A Brief History of Michael Jordan Jerseys and the Interesting Stories Behind Them

Published 01/20/2021, 10:30 AM EST
Chicago Bulls All-Star forward # 23 Michael Jordan file photos. (Photo by Tom Berg/WireImage)


In Soccer, it’s Messi (#10) and Ronaldo (#7); in NFL, it’s Peyton Manning (#18) and Tom Brady (#12); and in NBA, it’s Michael Jordan (#23) and Kobe Bryant (#24). Well, this is not an exclusive list, but it surely proves that certain figures stick more than other digits in the ocean of jersey numbers. 

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Talking specifically about MJ, the legend is solely responsible for popularising #23. The Chicago Bulls retired the number after MJ’s exit from the team and deservingly so. But there is a lot to those jerseys than an average fan knows. 

Michael Jordan preferred different numerics on his jerseys

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Michael Jordan (Photo by Jesse Grant/WireImage)

Hard to believe, but MJ’s first choice was #45. However, the fact that his older brother Larry also preferred the same number, MJ had to dump the idea of owning it. MJ then used simple math to deduce another number. He divided 45 by two and rounded it up for 23. 

He made a debut in that number during his varsity season for Laney, where he averaged a double-double. The following season, he bettered it to a triple-double and fixed himself a spot in McDonald’s All-American Team. During his extremely successful college years, MJ wore a powdered blue jersey and won the Naismith College Player of the Year in 1984.

In his rookie year with the Chicago Bulls, Jordan donned two of the franchise’s “original Bull” jerseys that they discontinued the same year. This marked the new era for the Bulls.

The Chicago Bulls and the iconic #23

The Bulls’ Michael Jordan drives to the basket as teammate Dennis Rodman and the Clippers’ Loy Vaught(left) look on during game at Sports Arena earlier this season. (Photo by Gina Ferazzi/Los Angeles Times via Getty Images)

In 1985, the Bulls brought in a new design with more overpowering fonts and a roaring red color. They continued these jerseys for decades to come. MJ made them popular during the 1986 playoffs when his desperation to play forced Bulls Chairman Jerry Reinsdorf to allow him even with the injury. Fortune favored the brave, and MJ scored 63 record-setting points. 

Bulls’ home jerseys’ color combination was just opposite to their away jerseys’. It all looked eye-pleasing and aesthetically great. 

When something strange happened

Michael Johnson #23, shooting guard for the Chicago Bulls prepares to make a shot during a Central Division game in the Eastern Conference of the National Basketball Association (NBA) 1988 – 1989 season at Chicago Stadium, Chicago, United States. (Photo by Jonathan Daniel/Allsport/Getty Images)

Before a February 14, 1990, game against the underdogs Orlando Magic, someone stole MJ’s jersey. Just 90 minutes prior to the game, someone thought it was a great idea to enter the locker room and take away #23. As a result, MJ had to settle down for a nameless #12 emergency jersey.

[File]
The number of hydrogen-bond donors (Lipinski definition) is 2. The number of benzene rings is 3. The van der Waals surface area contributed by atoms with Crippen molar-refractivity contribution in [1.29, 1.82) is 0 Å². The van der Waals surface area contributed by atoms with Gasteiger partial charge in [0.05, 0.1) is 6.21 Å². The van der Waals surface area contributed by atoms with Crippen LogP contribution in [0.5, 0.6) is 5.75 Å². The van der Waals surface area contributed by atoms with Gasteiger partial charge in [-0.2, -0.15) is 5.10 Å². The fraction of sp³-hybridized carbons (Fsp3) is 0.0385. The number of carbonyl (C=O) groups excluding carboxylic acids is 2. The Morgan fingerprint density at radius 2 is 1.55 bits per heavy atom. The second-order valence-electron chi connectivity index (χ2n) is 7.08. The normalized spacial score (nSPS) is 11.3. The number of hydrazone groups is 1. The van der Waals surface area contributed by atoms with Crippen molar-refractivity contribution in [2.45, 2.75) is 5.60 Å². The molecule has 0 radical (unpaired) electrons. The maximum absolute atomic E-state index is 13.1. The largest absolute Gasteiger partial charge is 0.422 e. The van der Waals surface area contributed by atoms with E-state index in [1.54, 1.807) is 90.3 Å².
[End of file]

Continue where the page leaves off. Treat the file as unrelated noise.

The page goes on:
That day, the Bulls lost 129-135 where an angry MJ scored 49 points.

The Dream Team jersey

Arguably the best team ever, the Dream Team gave the USA Olympics its most dominant memories. Herein, MJ donned a #9 jersey and played alongside the other greats in the game. He led the Dream Team in the number of steals and also enjoyed the second-highest scoring average, after Charles Barkley’s 18. 

Michael Jordan and his jerseys’ detour

Michael Jordan (Photo by Steve Granitz/WireImage)

In 1993, after the sad demise of his father, MJ was shattered. This forced him to announce an emotional early retirement. He then joined the Birmingham Barons to play Minor League Baseball. This is when he finally chose his nostalgic love, #45, and played a season full of hits and misses. 

Next up, he wore a rather funny jersey for his role in Space Jam (1996).

The beginning of the end of Michael Jordan era

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The Bulls’ best season ever, 1995-96 witnessed them dominate with a 72-10 record. MJ wore classic black and red pinstripe jerseys that season. These became the highest-selling jersey in those times. Still, they switched to plain black jerseys in the coming seasons just as they strangely dismantled a winning combination in 1998. 

SLUG: SP/WIZARDS4 DATE:12/03/02 PHOTO BY : JOEL RICHARDSON DIG WASHINGTON WIZARDS BEAT THE MILWAUKEE BUCKS 103-78,,, MICHAEL JORDAN HOLDS BACK CHARLES OAKLEY FROM GETTING INTO AN AGRUEMENT. (Photo by The The Washington Post via Getty Images)

After that, the world saw MJ retiring and coming back from retirement to play for the Wizards in those Blue and White jerseys, still sticking to #23.

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Do you think #45 would have been luckier for MJ? Help us know your opinion in the comments.

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Sourabh Singh

1051 articles

Sourabh Singh is an NBA sports analyst for EssentiallySports, who has been working with the site since May 2020. Prior to this, he functioned as Managing Editor at WittyFeed, followed by a stint at Decathlon. The Sports Management graduate leads an active lifestyle, veering to the mountains for off-trail adventures.

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